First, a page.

If you wear high heels, you probably don't need me to tell you how incredibly bad they are for you, destructive to your feet and spine. If you've been wearing them because you feel you must in order to appear well-dressed, or because you feel it's required for your job, there's never been a better time to challenge those assumptions and kick the high-heel habit forever.

I've mostly avoided high heels my whole life. I have seriously flat feet, bad balance, and I'm overweight--not a good combination for high heel wearing. But once, years ago, on a lark, I wore a pair to a party and my boyfriend at the time told me they made me look "50 percent better." 

I'm happy to report he's not my boyfriend anymore, and hasn't been in decades, and that I've left behind all thought of wearing spiky heels as well. But it certainly is true that many women and men--even me--tend to find women wearing heels more attractive. It makes them appear taller and thinner, two qualities our society prizes in women and absolutely requires of our professional models. Because high heels thrust out the buttocks and make it impossible for most women to run, high heels also make women appear more available for sex and thus more appealing to many men. In fact, according to a fascinating Quartz article on the history of high heels, in modern times, high heels were first worn by pin-up girls in pictures, and then made their way into elite fashion.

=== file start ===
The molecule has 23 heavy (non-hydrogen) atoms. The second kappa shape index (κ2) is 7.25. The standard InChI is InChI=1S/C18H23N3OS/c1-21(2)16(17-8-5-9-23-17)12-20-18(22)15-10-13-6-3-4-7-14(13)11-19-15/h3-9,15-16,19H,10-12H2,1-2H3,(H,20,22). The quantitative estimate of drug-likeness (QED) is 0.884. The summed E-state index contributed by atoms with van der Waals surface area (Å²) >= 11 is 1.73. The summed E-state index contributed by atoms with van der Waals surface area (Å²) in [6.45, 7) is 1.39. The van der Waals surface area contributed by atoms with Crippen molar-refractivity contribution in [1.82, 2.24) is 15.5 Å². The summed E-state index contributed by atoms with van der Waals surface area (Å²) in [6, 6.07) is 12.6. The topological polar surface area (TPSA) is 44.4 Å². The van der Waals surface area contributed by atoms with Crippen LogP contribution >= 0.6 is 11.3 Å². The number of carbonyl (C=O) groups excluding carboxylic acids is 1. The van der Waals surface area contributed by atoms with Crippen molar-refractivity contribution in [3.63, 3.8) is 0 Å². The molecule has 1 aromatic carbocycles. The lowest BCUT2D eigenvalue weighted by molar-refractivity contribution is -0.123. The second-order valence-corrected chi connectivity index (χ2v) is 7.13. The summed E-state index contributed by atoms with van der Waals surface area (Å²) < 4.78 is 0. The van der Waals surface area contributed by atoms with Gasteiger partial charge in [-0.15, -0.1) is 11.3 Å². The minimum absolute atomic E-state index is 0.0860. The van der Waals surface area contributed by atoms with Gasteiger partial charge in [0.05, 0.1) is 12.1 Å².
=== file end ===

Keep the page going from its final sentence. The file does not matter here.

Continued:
If you love wearing high heels, feel comfortable in them, and maybe can even run in them, as Sarah Jessica Parker claims she can, and if you're not concerned about their health effects, then that's great--keep right on wearing them. But for the rest of us who dread putting on high heels and hate the expectation that we will, now is the perfect time to start asserting our fundamental right to wear flats. Here's why:

1. There's an anti-high-heel social movement happening right now.

The movement against high heels has been building some momentum over the past couple of years. A year-and-a-half ago, the British Parliament came out with a report saying that a company that required an employee to wear 2-to-4-inch heels was breaking the law. That finding, of course, has no bearing on legalities in the U.S., and it seems highly possible that American companies which require female employees to wear them could be within their legal rights. But a courtroom challenge could change that quickly, and the mood of the times, with the #MeToo and Time's Up movements going strong, seem to trend against any such requirement.

In 2015, the Cannes film festival faced intense criticism after a woman with a foot injury was turned away from a screening for wearing flats, even though she was elegantly dressed and the flats were studded with rhinestones. At the time, festival officials insisted that the only requirement was for formal attire, that high heels were not obligatory, and that the employee who barred the flat-wearing women acted in error. Still, many people believe that heels are an unwritten rule at Cannes, and some of Moviedom's most famous actresses, notably Julia Roberts, have voted with their feet by walking the red carpet barefoot. A couple of weeks ago, Kristen Stewart, who's been outspoken against the heel requirement, made a big show of arriving at the red carpet in Cannes wearing Christian Louboutin heels. She then took them off in front of all the cameras and climbed the staircase into the theater barefoot.